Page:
The improvement of discharge capacities and cycle performances by using a cathode-supported solid electrolyte membrane can be understood by the enhancement of the interfacial contact. As shown in Fig. S16a (ESI), the conventional SSLIB is assembled with a separate solid electrolyte membrane and a separate cathode layer, resulting in two serious problems: (1) there are plenty of pores inside the cathode layer deriving from the evaporation of the solvent during drying, and (2) the interfacial contact between the cathode layer and the solid electrolyte membrane is rigid. Due to the above issues, the active materials in the cathode layer cannot be wet by the solid electrolyte, blocking the ionic conducting channel. However, as shown in Fig. S16b (ESI), the cathode and the solid electrolyte can be integrated in a cathode-supported solid electrolyte membrane framework, where the pores inside the cathode layer are filled by the solid electrolyte, and the interfacial adhesion between the cathode layer and the solid electrolyte layer is enhanced due to the capillary attraction. As shown in Fig. 3d and Fig. S9c (ESI), the observations from the SEM images are consistent with our discussion.

To further verify the improvement of the interfacial contact by using a cathode-supported solid electrolyte membrane to substitute a separate solid electrolyte membrane, electrochemical impedance spectroscopy was conducted under frequencies from 106 to 10−2 Hz with an oscillation voltage of 5 mV applied to LiFePO4/solid electrolyte/Li cells at 30 and 50 °C, respectively. As shown in Fig. 4e, the overall impedance of a SSLIB with a separate PPAL solid electrolyte membrane at 30 °C is extremely high, resulting in poor battery performance (Fig. 4a). By substituting the separate solid electrolyte membrane with a cathode-supported solid electrolyte membrane, the overall impedance is significantly reduced by an order of magnitude, thus specific capacities of above 120 mA h g−1 can be obtained at 0.1C rate (Fig. 4a). With increasing the temperature to 50 °C, overall impedances of both the conventional SSLIB and the cathode-supported SSLIB reduce a lot, leading to the improvement of battery performances (Fig. 4b). Clearly, the overall impedance of the cathode-supported SSLIB is lower than that of the conventional SSLIB, thus specific capacities of the cathode-supported SSLIB are higher than those of the conventional SSLIB at each corresponding current rate (Fig. 4c and d). Analogous results were also found for SSLIBs based on the PAL solid electrolyte.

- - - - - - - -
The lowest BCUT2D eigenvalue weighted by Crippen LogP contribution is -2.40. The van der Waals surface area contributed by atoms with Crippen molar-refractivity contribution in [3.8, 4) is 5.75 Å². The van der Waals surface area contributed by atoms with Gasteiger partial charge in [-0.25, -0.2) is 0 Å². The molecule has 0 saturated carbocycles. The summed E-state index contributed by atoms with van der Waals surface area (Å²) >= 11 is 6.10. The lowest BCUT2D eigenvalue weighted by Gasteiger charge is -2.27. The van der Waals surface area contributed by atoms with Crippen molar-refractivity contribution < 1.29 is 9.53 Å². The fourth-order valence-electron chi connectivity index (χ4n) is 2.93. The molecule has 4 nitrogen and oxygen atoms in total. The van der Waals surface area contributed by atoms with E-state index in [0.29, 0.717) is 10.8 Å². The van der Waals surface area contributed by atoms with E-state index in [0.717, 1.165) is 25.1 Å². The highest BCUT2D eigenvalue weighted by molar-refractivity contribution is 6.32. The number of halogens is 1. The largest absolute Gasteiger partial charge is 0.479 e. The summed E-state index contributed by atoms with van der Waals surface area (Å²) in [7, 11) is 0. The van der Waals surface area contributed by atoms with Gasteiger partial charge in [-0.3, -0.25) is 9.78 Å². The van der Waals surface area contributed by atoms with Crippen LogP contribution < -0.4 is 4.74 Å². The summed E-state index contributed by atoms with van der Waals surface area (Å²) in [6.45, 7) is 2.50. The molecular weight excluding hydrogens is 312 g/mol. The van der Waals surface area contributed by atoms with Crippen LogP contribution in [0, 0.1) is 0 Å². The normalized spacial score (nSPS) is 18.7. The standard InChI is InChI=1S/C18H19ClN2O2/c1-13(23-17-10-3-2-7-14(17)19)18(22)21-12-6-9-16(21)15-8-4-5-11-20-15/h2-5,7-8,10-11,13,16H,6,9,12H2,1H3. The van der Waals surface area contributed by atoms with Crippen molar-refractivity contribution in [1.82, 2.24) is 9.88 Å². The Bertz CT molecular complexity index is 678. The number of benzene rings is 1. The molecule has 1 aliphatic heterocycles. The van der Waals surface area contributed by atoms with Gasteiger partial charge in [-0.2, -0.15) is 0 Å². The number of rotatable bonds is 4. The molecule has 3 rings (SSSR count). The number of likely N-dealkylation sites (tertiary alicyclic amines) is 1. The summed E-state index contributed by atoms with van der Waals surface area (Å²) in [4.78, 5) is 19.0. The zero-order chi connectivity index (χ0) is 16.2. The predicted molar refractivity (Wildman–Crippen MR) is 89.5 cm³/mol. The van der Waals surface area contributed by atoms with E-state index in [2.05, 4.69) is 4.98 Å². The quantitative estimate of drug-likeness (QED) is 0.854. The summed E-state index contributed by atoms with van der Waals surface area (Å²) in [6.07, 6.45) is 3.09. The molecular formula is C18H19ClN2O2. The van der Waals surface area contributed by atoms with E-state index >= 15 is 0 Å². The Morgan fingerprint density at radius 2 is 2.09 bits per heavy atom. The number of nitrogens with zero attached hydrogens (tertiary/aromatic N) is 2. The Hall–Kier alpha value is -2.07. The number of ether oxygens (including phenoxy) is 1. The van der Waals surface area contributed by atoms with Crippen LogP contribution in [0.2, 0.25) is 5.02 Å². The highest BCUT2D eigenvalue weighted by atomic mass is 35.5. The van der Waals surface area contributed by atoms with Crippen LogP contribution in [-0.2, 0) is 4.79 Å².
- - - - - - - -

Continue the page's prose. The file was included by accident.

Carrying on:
Conclusions

In summary, a novel concept of a cathode-supported solid state electrolyte membrane framework was proposed and realized with a facile tape casting technique. It was found that the as prepared cathode-supported solid electrolyte membrane can significantly improve the interfacial contact between the cathode and the solid electrolyte by enhancing the wetting ability of solid electrolyte onto the cathode and reinforcing interfacial adhesion. All solid state lithium ion batteries directly made of the as prepared cathode-supported solid electrolyte membrane and a metal lithium anode deliver superior battery performances than those of conventional solid state lithium ion batteries that employ a separate solid state electrolyte membrane. Remarkably, as fabricated LiFePO4/Li cathode-supported all solid state lithium ion batteries can deliver discharge capacities of 125 (0.1C rate) and 167 (0.1C rate) mA h g−1 at 30 and 50 °C, respectively. Stable cycling over 410 cycles with only slight performance decay was demonstrated. The present work demonstrates a novel but easy to scale up concept for fabricating a cathode-supported solid electrolyte membrane by employing a cost-effective technology; thereby it is very promising to advance the mass production of high performance all solid state lithium ion batteries.

Conflicts of interest

There are no conflicts of interest to declare.

Acknowledgements

This work was supported by National Key R&D Program (2016YFA0202601).

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Footnote

Electronic supplementary information (ESI) available. See DOI: 10.1039/c8ee02617c

This journal is © The Royal Society of Chemistry 2019